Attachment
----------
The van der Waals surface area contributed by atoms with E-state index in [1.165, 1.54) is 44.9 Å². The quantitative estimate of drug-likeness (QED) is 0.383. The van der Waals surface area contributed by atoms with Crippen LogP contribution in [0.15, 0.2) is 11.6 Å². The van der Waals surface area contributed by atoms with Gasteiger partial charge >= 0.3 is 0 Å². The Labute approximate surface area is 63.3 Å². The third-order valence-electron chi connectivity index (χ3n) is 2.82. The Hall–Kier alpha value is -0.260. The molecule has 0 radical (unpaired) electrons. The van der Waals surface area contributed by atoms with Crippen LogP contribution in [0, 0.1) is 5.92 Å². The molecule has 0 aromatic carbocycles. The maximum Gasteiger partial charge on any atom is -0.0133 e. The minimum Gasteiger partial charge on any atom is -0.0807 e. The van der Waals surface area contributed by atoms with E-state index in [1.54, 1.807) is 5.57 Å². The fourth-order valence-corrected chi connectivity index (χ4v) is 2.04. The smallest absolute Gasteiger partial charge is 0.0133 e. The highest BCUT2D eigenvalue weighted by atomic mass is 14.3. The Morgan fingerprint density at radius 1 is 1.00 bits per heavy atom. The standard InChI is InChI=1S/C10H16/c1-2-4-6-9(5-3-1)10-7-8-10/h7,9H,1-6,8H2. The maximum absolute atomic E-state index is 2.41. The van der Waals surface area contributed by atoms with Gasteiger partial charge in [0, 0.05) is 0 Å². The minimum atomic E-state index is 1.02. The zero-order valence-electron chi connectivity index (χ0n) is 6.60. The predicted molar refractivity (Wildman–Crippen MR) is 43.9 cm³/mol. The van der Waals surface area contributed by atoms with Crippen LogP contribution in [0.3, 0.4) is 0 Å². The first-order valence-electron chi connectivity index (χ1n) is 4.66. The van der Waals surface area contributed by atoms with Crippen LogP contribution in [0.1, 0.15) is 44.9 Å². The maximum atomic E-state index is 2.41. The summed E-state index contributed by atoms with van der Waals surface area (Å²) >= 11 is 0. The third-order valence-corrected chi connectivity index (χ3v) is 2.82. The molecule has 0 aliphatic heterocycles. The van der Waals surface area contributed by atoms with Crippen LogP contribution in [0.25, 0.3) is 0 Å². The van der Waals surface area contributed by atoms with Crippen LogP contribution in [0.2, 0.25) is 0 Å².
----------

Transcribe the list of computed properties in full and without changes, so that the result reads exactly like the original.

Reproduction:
The van der Waals surface area contributed by atoms with E-state index in [1.165, 1.54) is 44.9 Å². The quantitative estimate of drug-likeness (QED) is 0.383. The van der Waals surface area contributed by atoms with Crippen LogP contribution in [0.15, 0.2) is 11.6 Å². The van der Waals surface area contributed by atoms with Gasteiger partial charge >= 0.3 is 0 Å². The Labute approximate surface area is 63.3 Å². The third-order valence-electron chi connectivity index (χ3n) is 2.82. The Hall–Kier alpha value is -0.260. The molecule has 0 radical (unpaired) electrons. The van der Waals surface area contributed by atoms with Crippen LogP contribution in [0, 0.1) is 5.92 Å². The molecule has 0 aromatic carbocycles. The maximum Gasteiger partial charge on any atom is -0.0133 e. The minimum Gasteiger partial charge on any atom is -0.0807 e. The van der Waals surface area contributed by atoms with E-state index in [1.54, 1.807) is 5.57 Å². The fourth-order valence-corrected chi connectivity index (χ4v) is 2.04. The smallest absolute Gasteiger partial charge is 0.0133 e. The highest BCUT2D eigenvalue weighted by atomic mass is 14.3. The Morgan fingerprint density at radius 1 is 1.00 bits per heavy atom. The standard InChI is InChI=1S/C10H16/c1-2-4-6-9(5-3-1)10-7-8-10/h7,9H,1-6,8H2. The maximum absolute atomic E-state index is 2.41. The van der Waals surface area contributed by atoms with Gasteiger partial charge in [0, 0.05) is 0 Å². The minimum atomic E-state index is 1.02. The zero-order valence-electron chi connectivity index (χ0n) is 6.60. The predicted molar refractivity (Wildman–Crippen MR) is 43.9 cm³/mol. The van der Waals surface area contributed by atoms with Crippen LogP contribution in [0.3, 0.4) is 0 Å². The first-order valence-electron chi connectivity index (χ1n) is 4.66. The van der Waals surface area contributed by atoms with Crippen LogP contribution in [0.1, 0.15) is 44.9 Å². The maximum atomic E-state index is 2.41. The summed E-state index contributed by atoms with van der Waals surface area (Å²) >= 11 is 0. The third-order valence-corrected chi connectivity index (χ3v) is 2.82. The molecule has 0 aliphatic heterocycles. The van der Waals surface area contributed by atoms with Crippen LogP contribution in [0.25, 0.3) is 0 Å². The van der Waals surface area contributed by atoms with Crippen LogP contribution in [0.2, 0.25) is 0 Å².